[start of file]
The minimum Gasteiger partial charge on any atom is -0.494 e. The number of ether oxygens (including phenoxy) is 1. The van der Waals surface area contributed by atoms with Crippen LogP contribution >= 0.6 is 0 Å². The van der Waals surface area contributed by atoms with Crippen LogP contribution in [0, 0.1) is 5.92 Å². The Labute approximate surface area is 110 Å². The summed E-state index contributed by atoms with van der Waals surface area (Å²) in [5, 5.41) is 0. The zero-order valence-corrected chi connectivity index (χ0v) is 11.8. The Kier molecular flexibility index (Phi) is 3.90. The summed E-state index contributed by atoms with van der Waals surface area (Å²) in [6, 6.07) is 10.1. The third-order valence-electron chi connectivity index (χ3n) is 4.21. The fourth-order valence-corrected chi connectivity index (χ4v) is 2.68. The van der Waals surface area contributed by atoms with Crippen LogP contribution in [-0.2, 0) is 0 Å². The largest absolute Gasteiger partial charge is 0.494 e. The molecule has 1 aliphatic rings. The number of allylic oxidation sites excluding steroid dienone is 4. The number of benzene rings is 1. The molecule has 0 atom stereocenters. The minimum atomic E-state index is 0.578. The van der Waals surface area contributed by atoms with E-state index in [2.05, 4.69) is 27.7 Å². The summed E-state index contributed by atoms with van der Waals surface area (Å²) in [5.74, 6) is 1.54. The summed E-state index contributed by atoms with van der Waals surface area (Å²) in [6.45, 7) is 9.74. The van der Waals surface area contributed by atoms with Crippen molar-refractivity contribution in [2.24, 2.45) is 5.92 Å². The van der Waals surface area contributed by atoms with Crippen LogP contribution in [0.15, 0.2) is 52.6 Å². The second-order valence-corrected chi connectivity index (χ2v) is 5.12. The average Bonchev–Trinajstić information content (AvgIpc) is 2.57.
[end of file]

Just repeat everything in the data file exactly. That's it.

The minimum Gasteiger partial charge on any atom is -0.494 e. The number of ether oxygens (including phenoxy) is 1. The van der Waals surface area contributed by atoms with Crippen LogP contribution >= 0.6 is 0 Å². The van der Waals surface area contributed by atoms with Crippen LogP contribution in [0, 0.1) is 5.92 Å². The Labute approximate surface area is 110 Å². The summed E-state index contributed by atoms with van der Waals surface area (Å²) in [5, 5.41) is 0. The zero-order valence-corrected chi connectivity index (χ0v) is 11.8. The Kier molecular flexibility index (Phi) is 3.90. The summed E-state index contributed by atoms with van der Waals surface area (Å²) in [6, 6.07) is 10.1. The third-order valence-electron chi connectivity index (χ3n) is 4.21. The fourth-order valence-corrected chi connectivity index (χ4v) is 2.68. The van der Waals surface area contributed by atoms with Crippen LogP contribution in [-0.2, 0) is 0 Å². The largest absolute Gasteiger partial charge is 0.494 e. The molecule has 1 aliphatic rings. The number of allylic oxidation sites excluding steroid dienone is 4. The number of benzene rings is 1. The molecule has 0 atom stereocenters. The minimum atomic E-state index is 0.578. The van der Waals surface area contributed by atoms with E-state index in [2.05, 4.69) is 27.7 Å². The summed E-state index contributed by atoms with van der Waals surface area (Å²) in [5.74, 6) is 1.54. The summed E-state index contributed by atoms with van der Waals surface area (Å²) in [6.45, 7) is 9.74. The van der Waals surface area contributed by atoms with Crippen molar-refractivity contribution in [2.24, 2.45) is 5.92 Å². The van der Waals surface area contributed by atoms with Crippen LogP contribution in [0.15, 0.2) is 52.6 Å². The second-order valence-corrected chi connectivity index (χ2v) is 5.12. The average Bonchev–Trinajstić information content (AvgIpc) is 2.57.